As a member of Congress and the Ranking Member on the Joint Economic Committee, Congresswoman Maloney is committed to making sure the economy works for everyone. Congress must ensure that the middle class and working families share in economic growth. America can strengthen its workforce and economy by investing in infrastructure, education, clean energy, and research and development, as well as promoting stronger workplace protections, more family-friendly leave policies, affordable childcare, a higher minimum wage, and support for small businesses.
Joint Economic Committee
The Joint Economic Committee was established by the Employment Act of 1946, the same legislation that created the President’s Council of Economic Advisers. The committee evaluates current economic conditions and makes economic policy recommendations to Congress. The committee holds hearings to discuss these current conditions and effects of government policy on the economy. It also frequently releases reports on different aspects of the economy, including employment, economic challenges, inequality, the export-import bank, and equal pay.
In the 111th Congress, Congresswoman Maloney was named the first woman Chair of the Joint Economic Committee. She currently serves as Ranking Member, the highest ranking Democrat, on this bicameral Congressional Committee.
The Joint Economic Committee, under the Congresswoman's direction, recently published a study, "Countering Misleading Claims about the Economy" which can be found here.
For more on the Joint Economic Committee click here.
In 2016, Phase I of the Second Avenue Subway will open, thanks to $1.3 billion in federal funds secured by Congresswoman Maloney. The new line will ease congestion on the Lexington Avenue line and provide the East Side with another sorely-needed link to Midtown. Construction of Phase I created 16,000 jobs and paves the way for new residential and commercial development on 2nd Avenue.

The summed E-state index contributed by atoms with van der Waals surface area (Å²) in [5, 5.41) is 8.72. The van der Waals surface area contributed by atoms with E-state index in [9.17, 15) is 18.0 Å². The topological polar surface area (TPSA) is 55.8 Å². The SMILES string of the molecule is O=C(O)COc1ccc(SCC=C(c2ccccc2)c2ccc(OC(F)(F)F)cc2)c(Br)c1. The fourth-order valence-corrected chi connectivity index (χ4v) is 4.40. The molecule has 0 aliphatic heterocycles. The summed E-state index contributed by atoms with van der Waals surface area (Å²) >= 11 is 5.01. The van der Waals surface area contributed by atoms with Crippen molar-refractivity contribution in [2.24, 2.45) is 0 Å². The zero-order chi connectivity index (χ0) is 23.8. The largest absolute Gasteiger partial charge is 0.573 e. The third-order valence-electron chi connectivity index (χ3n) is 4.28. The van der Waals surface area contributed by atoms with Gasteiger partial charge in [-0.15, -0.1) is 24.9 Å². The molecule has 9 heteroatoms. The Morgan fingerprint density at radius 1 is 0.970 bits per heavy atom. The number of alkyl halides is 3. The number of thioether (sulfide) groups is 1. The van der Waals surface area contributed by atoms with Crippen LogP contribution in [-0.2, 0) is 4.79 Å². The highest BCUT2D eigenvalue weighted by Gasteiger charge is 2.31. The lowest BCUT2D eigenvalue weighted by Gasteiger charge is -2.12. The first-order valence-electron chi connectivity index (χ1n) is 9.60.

East Side Access, to connect LIRR to Grand Central Station, will help the nearly half of the service’s riders with destinations on the East Side. Congresswoman Maloney helped win over $2.6 billion in federal funding to make this important new link a reality.
In 2014 Congresswoman Maloney helped secure $670 million in federal funding for the reconstruction of the Kosciuszko Bridge—the largest single project in the history of the NY State Department of Transportation. This project is creating over 14,000 jobs during construction, and will help continue important economic growth in Brooklyn and Queens by upgrading the most-travelled bridge between these two boroughs.
Decades after the Equal Pay Act, women still earn less than men, even when they hold the same job. That’s why Congresswoman Maloney is leading the push to achieve equal pay. As the first woman to chair the Joint Economic Committee, she’s worked to highlight the important contributions of women to our economy, and to the livelihood of American families. Read about these efforts here.